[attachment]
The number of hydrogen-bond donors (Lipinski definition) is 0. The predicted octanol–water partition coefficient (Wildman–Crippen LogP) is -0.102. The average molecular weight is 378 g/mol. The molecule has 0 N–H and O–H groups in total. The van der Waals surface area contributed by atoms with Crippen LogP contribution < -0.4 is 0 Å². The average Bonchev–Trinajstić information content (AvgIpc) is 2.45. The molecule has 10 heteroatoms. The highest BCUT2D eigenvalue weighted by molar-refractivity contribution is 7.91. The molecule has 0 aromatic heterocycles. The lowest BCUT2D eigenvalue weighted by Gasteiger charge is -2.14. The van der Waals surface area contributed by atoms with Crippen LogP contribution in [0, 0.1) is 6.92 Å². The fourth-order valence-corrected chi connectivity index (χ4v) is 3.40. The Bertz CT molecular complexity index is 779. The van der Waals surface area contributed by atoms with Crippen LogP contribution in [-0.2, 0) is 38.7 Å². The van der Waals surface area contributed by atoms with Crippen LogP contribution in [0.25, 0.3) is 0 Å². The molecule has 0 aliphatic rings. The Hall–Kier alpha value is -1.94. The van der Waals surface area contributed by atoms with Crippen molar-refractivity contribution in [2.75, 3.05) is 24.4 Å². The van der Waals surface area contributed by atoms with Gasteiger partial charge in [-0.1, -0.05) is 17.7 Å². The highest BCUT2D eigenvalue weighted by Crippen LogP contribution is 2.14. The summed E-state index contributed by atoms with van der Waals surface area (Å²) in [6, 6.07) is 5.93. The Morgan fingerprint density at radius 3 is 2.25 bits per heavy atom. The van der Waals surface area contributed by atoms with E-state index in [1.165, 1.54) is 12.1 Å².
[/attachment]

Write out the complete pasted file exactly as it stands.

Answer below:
The number of hydrogen-bond donors (Lipinski definition) is 0. The predicted octanol–water partition coefficient (Wildman–Crippen LogP) is -0.102. The average molecular weight is 378 g/mol. The molecule has 0 N–H and O–H groups in total. The van der Waals surface area contributed by atoms with Crippen LogP contribution < -0.4 is 0 Å². The average Bonchev–Trinajstić information content (AvgIpc) is 2.45. The molecule has 10 heteroatoms. The highest BCUT2D eigenvalue weighted by molar-refractivity contribution is 7.91. The molecule has 0 aromatic heterocycles. The lowest BCUT2D eigenvalue weighted by Gasteiger charge is -2.14. The van der Waals surface area contributed by atoms with Crippen LogP contribution in [0, 0.1) is 6.92 Å². The fourth-order valence-corrected chi connectivity index (χ4v) is 3.40. The Bertz CT molecular complexity index is 779. The van der Waals surface area contributed by atoms with Crippen LogP contribution in [-0.2, 0) is 38.7 Å². The van der Waals surface area contributed by atoms with Crippen LogP contribution in [0.25, 0.3) is 0 Å². The molecule has 0 aliphatic rings. The Hall–Kier alpha value is -1.94. The van der Waals surface area contributed by atoms with Crippen molar-refractivity contribution in [2.75, 3.05) is 24.4 Å². The van der Waals surface area contributed by atoms with Gasteiger partial charge in [-0.1, -0.05) is 17.7 Å². The highest BCUT2D eigenvalue weighted by Crippen LogP contribution is 2.14. The summed E-state index contributed by atoms with van der Waals surface area (Å²) in [6, 6.07) is 5.93. The Morgan fingerprint density at radius 3 is 2.25 bits per heavy atom. The van der Waals surface area contributed by atoms with E-state index in [1.165, 1.54) is 12.1 Å².